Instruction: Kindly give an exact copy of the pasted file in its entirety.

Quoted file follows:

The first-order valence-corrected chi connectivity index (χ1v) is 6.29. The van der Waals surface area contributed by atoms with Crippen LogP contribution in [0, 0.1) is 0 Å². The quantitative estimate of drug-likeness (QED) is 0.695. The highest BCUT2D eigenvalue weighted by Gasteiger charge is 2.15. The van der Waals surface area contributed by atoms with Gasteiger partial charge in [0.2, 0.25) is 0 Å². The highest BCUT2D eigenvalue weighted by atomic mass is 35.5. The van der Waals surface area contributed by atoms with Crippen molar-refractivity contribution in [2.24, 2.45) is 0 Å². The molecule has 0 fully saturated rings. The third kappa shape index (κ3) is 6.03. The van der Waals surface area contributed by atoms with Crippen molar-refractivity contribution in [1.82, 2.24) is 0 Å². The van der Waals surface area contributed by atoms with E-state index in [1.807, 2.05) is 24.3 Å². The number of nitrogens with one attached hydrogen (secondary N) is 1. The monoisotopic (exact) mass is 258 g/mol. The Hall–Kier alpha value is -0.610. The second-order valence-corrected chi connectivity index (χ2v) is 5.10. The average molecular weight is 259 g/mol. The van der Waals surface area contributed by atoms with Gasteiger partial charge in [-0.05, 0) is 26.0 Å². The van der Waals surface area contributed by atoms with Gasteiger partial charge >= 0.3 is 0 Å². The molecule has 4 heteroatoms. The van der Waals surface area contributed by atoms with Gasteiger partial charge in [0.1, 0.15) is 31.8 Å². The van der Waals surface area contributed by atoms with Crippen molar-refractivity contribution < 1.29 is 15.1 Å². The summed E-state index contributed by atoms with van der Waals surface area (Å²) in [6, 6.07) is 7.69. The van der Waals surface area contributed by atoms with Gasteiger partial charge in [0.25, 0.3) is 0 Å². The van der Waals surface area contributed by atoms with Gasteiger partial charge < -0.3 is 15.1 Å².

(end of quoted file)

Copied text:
The first-order valence-corrected chi connectivity index (χ1v) is 6.29. The van der Waals surface area contributed by atoms with Crippen LogP contribution in [0, 0.1) is 0 Å². The quantitative estimate of drug-likeness (QED) is 0.695. The highest BCUT2D eigenvalue weighted by Gasteiger charge is 2.15. The van der Waals surface area contributed by atoms with Gasteiger partial charge in [0.2, 0.25) is 0 Å². The highest BCUT2D eigenvalue weighted by atomic mass is 35.5. The van der Waals surface area contributed by atoms with Crippen molar-refractivity contribution in [2.24, 2.45) is 0 Å². The molecule has 0 fully saturated rings. The third kappa shape index (κ3) is 6.03. The van der Waals surface area contributed by atoms with Crippen molar-refractivity contribution in [1.82, 2.24) is 0 Å². The van der Waals surface area contributed by atoms with E-state index in [1.807, 2.05) is 24.3 Å². The number of nitrogens with one attached hydrogen (secondary N) is 1. The monoisotopic (exact) mass is 258 g/mol. The Hall–Kier alpha value is -0.610. The second-order valence-corrected chi connectivity index (χ2v) is 5.10. The average molecular weight is 259 g/mol. The van der Waals surface area contributed by atoms with Gasteiger partial charge in [-0.05, 0) is 26.0 Å². The van der Waals surface area contributed by atoms with Gasteiger partial charge >= 0.3 is 0 Å². The molecule has 4 heteroatoms. The van der Waals surface area contributed by atoms with Gasteiger partial charge in [0.1, 0.15) is 31.8 Å². The van der Waals surface area contributed by atoms with Crippen molar-refractivity contribution < 1.29 is 15.1 Å². The summed E-state index contributed by atoms with van der Waals surface area (Å²) in [6, 6.07) is 7.69. The van der Waals surface area contributed by atoms with Gasteiger partial charge in [0.25, 0.3) is 0 Å². The van der Waals surface area contributed by atoms with Gasteiger partial charge < -0.3 is 15.1 Å².